the summaries (predicted random effects) computed in step 2:

```
= fit_prclmm(object = step2, surv.data = simdata$surv.data,
step3 baseline.covs = ~ baseline.age,
penalty = 'ridge', n.cores = n.cores)
```

```
## Estimating penalized Cox model on the original dataset...
## ...done
## Bootstrap procedure started
## This computation will be run in parallel
## Bootstrap procedure finished
## Computation of step 3: finished :)
```

In this example I have set `penalty = 'ridge'`

, but you
may also use elasticnet or lasso as alternatives. Moreover, by default
the predicted random effects are standardized when included in the
penalized Cox model (if you don’t want to perform such standardization,
set `standardize = F`

).

`fit_prclmm`

returns as output a list that contains, among
other elements, the fitted penalized Cox model `pcox.orig`

,
which is a `glmnet`

object:

`ls(step3)`

`## [1] "boot.ids" "call" "n.boots" "pcox.boot" "pcox.orig" "surv.data"`

`class(step3$pcox.orig)`

`## [1] "cv.glmnet"`

`library(glmnet)`

`## Loading required package: Matrix`

`## Loaded glmnet 4.1-3`

`t(as.matrix(coef(step3$pcox.orig)))`

```
## baseline.age marker1_b_int marker1_b_age marker2_b_int marker2_b_age
## 1 0.0002069679 -0.01936322 -0.005857139 0.0521544 0.1417221
## marker3_b_int marker3_b_age marker4_b_int marker4_b_age marker5_b_int
## 1 0.0963002 0.06267031 -0.009400321 -0.0004335054 -0.335134
## marker5_b_age marker6_b_int marker6_b_age marker7_b_int marker7_b_age
## 1 -0.07024612 2.046491 0.02062026 0.0327195 0.00941284
## marker8_b_int marker8_b_age marker9_b_int marker9_b_age marker10_b_int
## 1 -0.2809197 0.02165647 -0.1450682 -0.02856796 0.02703979
## marker10_b_age
## 1 0.001592781
```

For more details about the arguments of `fit_prclmm`

and
its outputs, see the help page: `?fit_prclmm`

.

Estimation of the PRC-MLPMM(U) and PRC-MLPMM(U+B) models proceeds in
a similar fashion. For details and examples about this multivariate
approach, see: `?fit_mlpmms`

(step 1),
`?summarize_mlpmms`

(step 2), and `?fit_prcmlpmm`

(step 3).

After fitting the model, you will probably want to obtain
**predicted survival probabilities** for each individual at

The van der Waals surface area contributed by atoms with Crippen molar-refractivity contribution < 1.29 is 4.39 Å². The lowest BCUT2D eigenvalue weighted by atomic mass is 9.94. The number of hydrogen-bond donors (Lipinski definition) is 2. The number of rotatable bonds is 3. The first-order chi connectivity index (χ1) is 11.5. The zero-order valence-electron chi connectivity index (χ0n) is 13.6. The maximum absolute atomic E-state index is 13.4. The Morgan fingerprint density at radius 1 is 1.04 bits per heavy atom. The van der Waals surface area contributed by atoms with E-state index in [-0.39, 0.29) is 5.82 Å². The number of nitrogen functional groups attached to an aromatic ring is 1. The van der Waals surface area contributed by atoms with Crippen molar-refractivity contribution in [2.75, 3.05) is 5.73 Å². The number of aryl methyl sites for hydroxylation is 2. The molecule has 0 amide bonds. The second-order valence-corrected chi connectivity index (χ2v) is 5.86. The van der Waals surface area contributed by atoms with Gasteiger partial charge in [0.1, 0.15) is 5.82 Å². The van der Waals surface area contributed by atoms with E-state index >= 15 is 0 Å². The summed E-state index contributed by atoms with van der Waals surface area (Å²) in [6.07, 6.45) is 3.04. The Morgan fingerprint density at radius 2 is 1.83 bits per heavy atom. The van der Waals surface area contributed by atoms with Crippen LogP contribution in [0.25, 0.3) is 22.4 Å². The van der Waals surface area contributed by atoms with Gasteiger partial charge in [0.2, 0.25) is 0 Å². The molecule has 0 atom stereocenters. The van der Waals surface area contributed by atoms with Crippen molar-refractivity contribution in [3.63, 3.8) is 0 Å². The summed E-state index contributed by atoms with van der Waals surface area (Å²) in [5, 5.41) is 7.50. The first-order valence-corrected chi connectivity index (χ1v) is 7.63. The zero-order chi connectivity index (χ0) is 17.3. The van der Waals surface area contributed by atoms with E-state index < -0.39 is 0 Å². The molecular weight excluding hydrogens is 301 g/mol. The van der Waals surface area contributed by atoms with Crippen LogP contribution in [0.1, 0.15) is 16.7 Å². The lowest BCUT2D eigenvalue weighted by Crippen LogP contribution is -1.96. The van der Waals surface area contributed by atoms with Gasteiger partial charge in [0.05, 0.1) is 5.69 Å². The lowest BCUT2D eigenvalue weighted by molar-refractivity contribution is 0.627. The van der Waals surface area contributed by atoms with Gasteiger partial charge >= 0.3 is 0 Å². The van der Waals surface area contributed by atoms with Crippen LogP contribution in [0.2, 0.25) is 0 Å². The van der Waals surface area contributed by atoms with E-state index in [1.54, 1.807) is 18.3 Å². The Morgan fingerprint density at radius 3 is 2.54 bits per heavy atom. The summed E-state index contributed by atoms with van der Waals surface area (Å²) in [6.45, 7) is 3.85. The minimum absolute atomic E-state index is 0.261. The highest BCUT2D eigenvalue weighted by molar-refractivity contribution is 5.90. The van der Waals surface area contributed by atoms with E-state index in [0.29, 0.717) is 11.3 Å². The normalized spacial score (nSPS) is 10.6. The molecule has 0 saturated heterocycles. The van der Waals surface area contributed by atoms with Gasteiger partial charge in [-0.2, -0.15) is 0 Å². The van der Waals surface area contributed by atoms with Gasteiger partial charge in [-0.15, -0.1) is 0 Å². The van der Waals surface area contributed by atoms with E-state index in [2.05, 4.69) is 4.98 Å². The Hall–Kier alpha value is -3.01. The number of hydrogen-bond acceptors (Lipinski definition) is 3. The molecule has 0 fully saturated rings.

several time points. This can be done through the function
`survpred_prclmm`

, which takes as inputs the outputs of
step1, step 2 and step 3, alongside with the time points at which to
compute the survival probabilities:

```
= survpred_prclmm(step1, step2, step3, times = c(1, 2, 3))
preds ls(preds)
```

`## [1] "call" "predicted_survival"`

`head(preds$predicted_survival)`

```
## id S(1) S(2) S(3)
## 1 1 0.4382309 0.1323092 0.05643784
## 2 2 0.7864960 0.5549923 0.43308277
## 3 3 0.7225628 0.4508331 0.32231027
## 4 4 0.4900753 0.1740366 0.08332387
## 5 5 0.6430632 0.3387738 0.21472859
## 6 6 0.5597631 0.2411021 0.13242212
```

To accurately quantify the predicted performance of the fitted PRC
model, we need to recur to some form of **internal
validation** strategy (e.g., bootstrap, cross-validation,
etc…).

In `pencal`

the internal validation is performed through a
Cluster Bootstrap Optimism Correction Procedure (CBOCP) that allows to
compute **optimism-corrected estimates of the concordance (C)
index and of the time-dependent AUC**.

Most of the steps that the CBOCP requires are directly computed by
the functions `fit_lmms`

, `summarize_lmms`

and
`fit_prclmm`

whenever the argument `n.boots`

of
`fit_lmms`

is set equal to an integer > 0 (in other words:
most of the computations needed for the CBOCP have already been
performed in the code chunks executed above, so we are almost
done!).

To gather the results of the CBOCP we can use the function
`performance_prc`

:

```
= performance_prc(step2, step3, times = c(1, 2, 3),
cbocp n.cores = n.cores)
```

```
## This computation will be run in parallel
## Computation of optimism correction started
## Computation of the optimism correction: finished :)
```

```
# C index estimates:
$concordance cbocp
```

```
## n.boots C.naive cb.opt.corr C.adjusted
## 1 10 0.7848 -0.0373 0.7475
```

```
# time-dependent AUC estimates:
$tdAUC cbocp
```

```
## pred.time tdAUC.naive cb.opt.corr tdAUC.adjusted
## 1 1 0.8908 -0.0337 0.8571
## 2 2 0.8380 -0.0545 0.7835
## 3 3 0.8340 -0.0658 0.7682
```

From the results above we can see that:

- the naive C index is estimated = 0.786, and the optimism-corrected C index is estimated = 0.747;
- the naive tdAUC for predictions at 1 year from baseline is estimated = 0.887, and the optimism-corrected estimate is = 0.850;
- the naive tdAUC for predictions at 2 years from baseline is estimated = 0.834, and the optimism-corrected estimate is = 0.796;
- the naive tdAUC for predictions at 3 years from baseline is estimated = 0.830, and the optimism-corrected estimate is = 0.770.

The aim of this vignette is to provide a quick-start introduction to
the `R`

package `pencal`

. Here I have focused my
attention on the fundamental aspects that one needs to know to be able
use the package. More details, functions and examples can be found in the manual
of the package. The methodology that `pencal`

relies on
is described in Signorelli et
al. (2021).